Dreamers Still Dreaming

Shaira Frias interviewed immigrant advocates and undocumented students who pushed for a New York State  Dream Act, which would have provided financial aid to non-citizens. They didn’t succeed for 2014, but they these Dreamers are still dreaming.

They hope to convince skeptical New Yorkers that helping young immigrants will benefit everyone.  This is a tough sell because in March 2014 a Sienna College poll found that 56 percent of New Yorkers oppose a state Dream Act.

But the young immigrants Shaira talked with point out that an investment in them is an investment in the future of the state and the country. They say they will be the next group of lawyers, engineers, doctors and professionals and entrepreneurs who make significant contributions to civic life.

New York’s failure to make the Dream Act a reality puts it behind states like Texas, California, New Mexico, New Jersey, Kansas, Minnesota, Colorado and Illinois, which offer some kind of tuition assistance to immigrants.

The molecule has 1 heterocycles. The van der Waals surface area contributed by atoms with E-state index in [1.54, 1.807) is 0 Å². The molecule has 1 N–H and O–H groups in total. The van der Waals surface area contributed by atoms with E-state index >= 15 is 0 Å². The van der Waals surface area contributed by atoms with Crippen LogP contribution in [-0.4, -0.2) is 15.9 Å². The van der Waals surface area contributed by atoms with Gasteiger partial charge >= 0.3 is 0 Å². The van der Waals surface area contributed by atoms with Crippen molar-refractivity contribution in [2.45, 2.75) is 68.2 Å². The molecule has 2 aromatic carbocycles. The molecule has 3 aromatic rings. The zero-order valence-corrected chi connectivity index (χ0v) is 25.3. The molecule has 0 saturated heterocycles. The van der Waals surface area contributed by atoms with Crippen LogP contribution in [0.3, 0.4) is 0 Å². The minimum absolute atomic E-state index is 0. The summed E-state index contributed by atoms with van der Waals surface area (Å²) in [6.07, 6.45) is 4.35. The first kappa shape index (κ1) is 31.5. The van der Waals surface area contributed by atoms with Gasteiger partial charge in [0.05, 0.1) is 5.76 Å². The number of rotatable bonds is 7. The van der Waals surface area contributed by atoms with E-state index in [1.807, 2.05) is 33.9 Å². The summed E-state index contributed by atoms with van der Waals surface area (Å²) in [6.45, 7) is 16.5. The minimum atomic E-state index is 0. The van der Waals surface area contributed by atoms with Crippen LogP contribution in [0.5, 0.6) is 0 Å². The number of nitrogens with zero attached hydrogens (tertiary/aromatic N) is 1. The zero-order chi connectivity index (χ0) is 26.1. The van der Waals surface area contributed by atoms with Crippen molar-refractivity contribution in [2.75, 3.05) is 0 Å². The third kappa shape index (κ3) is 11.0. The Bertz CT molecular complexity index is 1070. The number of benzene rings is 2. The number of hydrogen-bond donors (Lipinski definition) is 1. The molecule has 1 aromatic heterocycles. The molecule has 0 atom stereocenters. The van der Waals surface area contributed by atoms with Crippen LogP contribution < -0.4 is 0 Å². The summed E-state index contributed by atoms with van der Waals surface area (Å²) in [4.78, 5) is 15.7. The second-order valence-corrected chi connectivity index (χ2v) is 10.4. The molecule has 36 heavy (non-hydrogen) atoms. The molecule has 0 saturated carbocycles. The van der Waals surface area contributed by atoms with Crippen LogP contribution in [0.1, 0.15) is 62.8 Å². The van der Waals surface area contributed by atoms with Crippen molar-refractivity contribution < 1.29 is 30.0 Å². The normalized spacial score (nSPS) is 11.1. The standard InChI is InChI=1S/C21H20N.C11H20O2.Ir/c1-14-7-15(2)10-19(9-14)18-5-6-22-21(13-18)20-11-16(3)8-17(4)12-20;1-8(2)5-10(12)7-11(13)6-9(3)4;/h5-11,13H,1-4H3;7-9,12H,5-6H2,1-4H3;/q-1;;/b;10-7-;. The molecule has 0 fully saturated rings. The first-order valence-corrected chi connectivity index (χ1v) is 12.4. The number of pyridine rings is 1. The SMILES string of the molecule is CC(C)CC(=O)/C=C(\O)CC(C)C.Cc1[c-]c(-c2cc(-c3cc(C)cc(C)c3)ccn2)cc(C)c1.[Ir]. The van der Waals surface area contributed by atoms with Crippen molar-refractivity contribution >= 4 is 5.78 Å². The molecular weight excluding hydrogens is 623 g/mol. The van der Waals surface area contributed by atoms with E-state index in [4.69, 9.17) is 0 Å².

There are resources for undocumented students locally and nationally. It’s a great idea to try to find those resources and take advantage of what’s available.

Maldef, a national Latino immigrants’ rights group based in L.A., keeps a list of scholarships available for undocumented students.

The College Board also put together a valuable list of resources for undocumented students. They break it down according to state and explain who to contact about the various programs.

A group called Educators for Fair Resources also lists scholarships and advocacy for immigrants.

In New York, CUNY offers free immigration services to students and there is help available in all five boroughs of the city.

In California, UCLA also provides resources for non-citizens.

What do you think?  Comment and let us know.


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